China poised to attain superpower status: US intelligence czar
Tue Feb 28, 1:52 PM ET
WASHINGTON (AFP) - The US Director of National Intelligence, John Negroponte, warned that China's steady military and economic expansion may ultimately lead to Beijing attaining superpower status on a par with the United States.
"Globalization is causing a shift of momentum and energy to greater Asia, where China has steadily expanding reach and may become a peer competitor to the United States at some point," Negroponte said at a hearing of the US Senate Armed Services Committee on global security threats.
"Consistent high rates of economic growth, driven by exploding foreign trade, have increased Beijing's political influence abroad and fueled a military modernization program that has steadily increased Beijing's force projection capabilities," the US intelligence czar said.
In the foreign policy domain, China is focused for now on other Asian nations "where Beijing hopes to make economic inroads to increase political influence and to prevent a backlash against its rise," said Negroponte.
But he suggested however that China's sphere of influence likely will broaden over time.
"Beijing also has expanded diplomatic and economic interaction with other major powers, especially Russia and the European Union, and begun to increase its presence in Africa and Latin America," he said.
On the military front, Negroponte noted that China is "vigorously" pursuing a modernization program of its weapons systems.
China's runaway economic expansion is slowed however by "a number of difficult economic and legal problems," including corruption, a faulty education system, and environmental degradation.
"Beijing's biggest challenge is to sustain growth, sufficient to keep unemployment and rural discontent from rising to destabilizing levels, and to maintain increases in living standards," said Negroponte.
"Indeed, China's rise may be hobbled by systemic problems and the Communist Party's resistance to demands for political participation that economic growth generates," he said.
"Beijing's determination to repress real or perceived challenges, from dispossessed peasants to religious organizations, could lead to serious instability at home and less effective policies abroad."
At the same hearing, the director of the Defense Intelligence Agency, Lieutenant General Michael Maples, said China's military wishlist includes efforts "to expand and modernize all categories of its ballistic missile forces, to increase survivability and war-fighting capabilities, to enhance their deterrence value and to overcome ballistic missile defenses."
Michael Hayden, the deputy director of national security, said China's military buildup may exceed what is needed to protect their own security, and may be designed to build the country's image at home and overseas.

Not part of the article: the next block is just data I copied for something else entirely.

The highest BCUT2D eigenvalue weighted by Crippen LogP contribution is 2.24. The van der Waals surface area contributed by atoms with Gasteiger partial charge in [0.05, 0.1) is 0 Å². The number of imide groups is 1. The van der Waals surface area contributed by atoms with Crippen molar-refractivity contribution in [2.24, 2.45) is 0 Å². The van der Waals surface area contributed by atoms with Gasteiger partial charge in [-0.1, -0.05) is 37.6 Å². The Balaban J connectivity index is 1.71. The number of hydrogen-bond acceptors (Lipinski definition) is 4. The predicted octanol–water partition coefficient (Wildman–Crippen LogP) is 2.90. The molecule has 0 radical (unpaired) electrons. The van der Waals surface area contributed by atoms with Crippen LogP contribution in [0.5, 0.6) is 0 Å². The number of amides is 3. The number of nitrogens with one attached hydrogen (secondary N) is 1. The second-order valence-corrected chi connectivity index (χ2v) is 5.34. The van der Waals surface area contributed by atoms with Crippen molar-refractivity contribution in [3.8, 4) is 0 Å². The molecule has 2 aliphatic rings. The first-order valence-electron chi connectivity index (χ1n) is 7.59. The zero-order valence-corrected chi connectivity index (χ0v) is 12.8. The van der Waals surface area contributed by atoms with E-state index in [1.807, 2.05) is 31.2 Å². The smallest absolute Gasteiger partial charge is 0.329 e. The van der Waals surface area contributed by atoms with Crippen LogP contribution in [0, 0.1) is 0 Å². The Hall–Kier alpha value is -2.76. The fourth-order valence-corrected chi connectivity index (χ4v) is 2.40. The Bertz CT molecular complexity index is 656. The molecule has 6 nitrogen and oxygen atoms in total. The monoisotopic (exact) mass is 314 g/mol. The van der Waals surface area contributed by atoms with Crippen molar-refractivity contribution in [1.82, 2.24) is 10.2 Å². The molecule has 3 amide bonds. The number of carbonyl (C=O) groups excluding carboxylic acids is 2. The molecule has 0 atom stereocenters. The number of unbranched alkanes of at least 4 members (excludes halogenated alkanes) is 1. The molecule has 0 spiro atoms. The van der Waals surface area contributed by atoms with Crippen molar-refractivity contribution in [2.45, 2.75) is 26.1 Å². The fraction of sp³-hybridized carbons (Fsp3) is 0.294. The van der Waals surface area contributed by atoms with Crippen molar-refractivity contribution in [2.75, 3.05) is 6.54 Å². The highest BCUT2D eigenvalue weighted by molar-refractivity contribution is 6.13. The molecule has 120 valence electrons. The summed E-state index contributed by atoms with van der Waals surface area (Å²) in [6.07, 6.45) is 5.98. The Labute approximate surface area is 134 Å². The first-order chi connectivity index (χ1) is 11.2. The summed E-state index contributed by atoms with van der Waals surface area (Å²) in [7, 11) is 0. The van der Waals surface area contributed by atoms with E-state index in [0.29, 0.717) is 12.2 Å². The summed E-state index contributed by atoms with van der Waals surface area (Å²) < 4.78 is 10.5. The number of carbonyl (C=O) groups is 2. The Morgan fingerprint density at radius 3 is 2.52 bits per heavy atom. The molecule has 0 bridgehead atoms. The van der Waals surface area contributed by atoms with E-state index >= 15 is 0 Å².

"They have this perception, there's almost a momentum in Chinese thinking, that great powers -- and they clearly want to be viewed as a great power -- great powers need certain things.
"They're not necessarily tied to a specific military event, either proposed or expected, but simply become the trappings of -- I'll use the word -- their global legitimacy.
"It's one of the most fascinating aspects in looking at Chinese actions," Hayden added.
....this just in
Good article. Charles Smith will be on Coast to Coast AM this Thurs. I am sure he will have some info on recent developments with China.
No surprise to anybody, it is just further acknowledgement by High Ranking US Officials
on China's Potential Threat.
China's Expanding Shipyards Threaten Glut, Hyundai's Profit
March 1 (Bloomberg) -- China's shipbuilders plan to double production capacity by 2010, threatening a glut that may cut profits at Hyundai Heavy Industries Co., the world's biggest builder, and other South Korean yards.
Chinese shipmakers are undercutting competitors in South Korea and Japan as they bid to increase market share. Beijing- based China State Shipbuilding Corp.'s new shipyard on Changxing Island near Shanghai, which starts constructing oil tankers next year, will overtake Korea's Hyundai Heavy as the world's biggest when it's completed in 2015.
The rise of China's shipbuilding industry may cause today's near-record prices for vessels to fall as Changxing and other yards compete with Korean and Japanese rivals for business, investors including Song In Ho said.
``The speed of capacity increases in China is somewhat threatening to Korean shipbuilders,'' said Song, who counts Hyundai shares among the $413 million in assets he helps manage at Kyobo Investment Trust Management Co. in Seoul.
Chinese yards have 20 percent of global orders for ships measured by cargo capacity, according to London-based shipbroker Clarkson Plc. Hyundai and other South Korean builders have 35 percent and Japan's yards 32 percent. Shipyards outside Asia have less than 10 percent of global orders.